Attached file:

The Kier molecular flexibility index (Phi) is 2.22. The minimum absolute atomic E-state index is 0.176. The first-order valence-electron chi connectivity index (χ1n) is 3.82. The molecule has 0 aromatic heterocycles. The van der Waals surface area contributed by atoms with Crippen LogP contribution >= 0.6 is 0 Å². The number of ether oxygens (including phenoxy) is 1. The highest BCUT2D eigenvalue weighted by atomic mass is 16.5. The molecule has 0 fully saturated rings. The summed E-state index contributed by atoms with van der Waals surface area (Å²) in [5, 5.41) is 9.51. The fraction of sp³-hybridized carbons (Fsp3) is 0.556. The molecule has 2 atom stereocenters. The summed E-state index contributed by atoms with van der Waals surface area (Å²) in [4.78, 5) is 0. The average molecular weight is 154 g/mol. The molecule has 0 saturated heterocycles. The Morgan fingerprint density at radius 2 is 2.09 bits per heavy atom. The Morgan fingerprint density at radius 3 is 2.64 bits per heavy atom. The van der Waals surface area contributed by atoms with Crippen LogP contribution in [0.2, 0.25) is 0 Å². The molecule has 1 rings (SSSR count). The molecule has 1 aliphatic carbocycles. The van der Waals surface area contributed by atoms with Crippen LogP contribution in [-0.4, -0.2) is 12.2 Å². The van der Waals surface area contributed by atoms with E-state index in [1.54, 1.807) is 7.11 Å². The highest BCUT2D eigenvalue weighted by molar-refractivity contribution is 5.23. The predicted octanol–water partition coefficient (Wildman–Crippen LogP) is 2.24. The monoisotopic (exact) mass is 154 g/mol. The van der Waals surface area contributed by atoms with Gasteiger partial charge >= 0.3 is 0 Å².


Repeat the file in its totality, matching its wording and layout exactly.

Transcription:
The Kier molecular flexibility index (Phi) is 2.22. The minimum absolute atomic E-state index is 0.176. The first-order valence-electron chi connectivity index (χ1n) is 3.82. The molecule has 0 aromatic heterocycles. The van der Waals surface area contributed by atoms with Crippen LogP contribution >= 0.6 is 0 Å². The number of ether oxygens (including phenoxy) is 1. The highest BCUT2D eigenvalue weighted by atomic mass is 16.5. The molecule has 0 fully saturated rings. The summed E-state index contributed by atoms with van der Waals surface area (Å²) in [5, 5.41) is 9.51. The fraction of sp³-hybridized carbons (Fsp3) is 0.556. The molecule has 2 atom stereocenters. The summed E-state index contributed by atoms with van der Waals surface area (Å²) in [4.78, 5) is 0. The average molecular weight is 154 g/mol. The molecule has 0 saturated heterocycles. The Morgan fingerprint density at radius 2 is 2.09 bits per heavy atom. The Morgan fingerprint density at radius 3 is 2.64 bits per heavy atom. The van der Waals surface area contributed by atoms with Crippen LogP contribution in [0.2, 0.25) is 0 Å². The molecule has 1 rings (SSSR count). The molecule has 1 aliphatic carbocycles. The van der Waals surface area contributed by atoms with Crippen LogP contribution in [-0.4, -0.2) is 12.2 Å². The van der Waals surface area contributed by atoms with E-state index in [1.54, 1.807) is 7.11 Å². The highest BCUT2D eigenvalue weighted by molar-refractivity contribution is 5.23. The predicted octanol–water partition coefficient (Wildman–Crippen LogP) is 2.24. The monoisotopic (exact) mass is 154 g/mol. The van der Waals surface area contributed by atoms with Gasteiger partial charge >= 0.3 is 0 Å².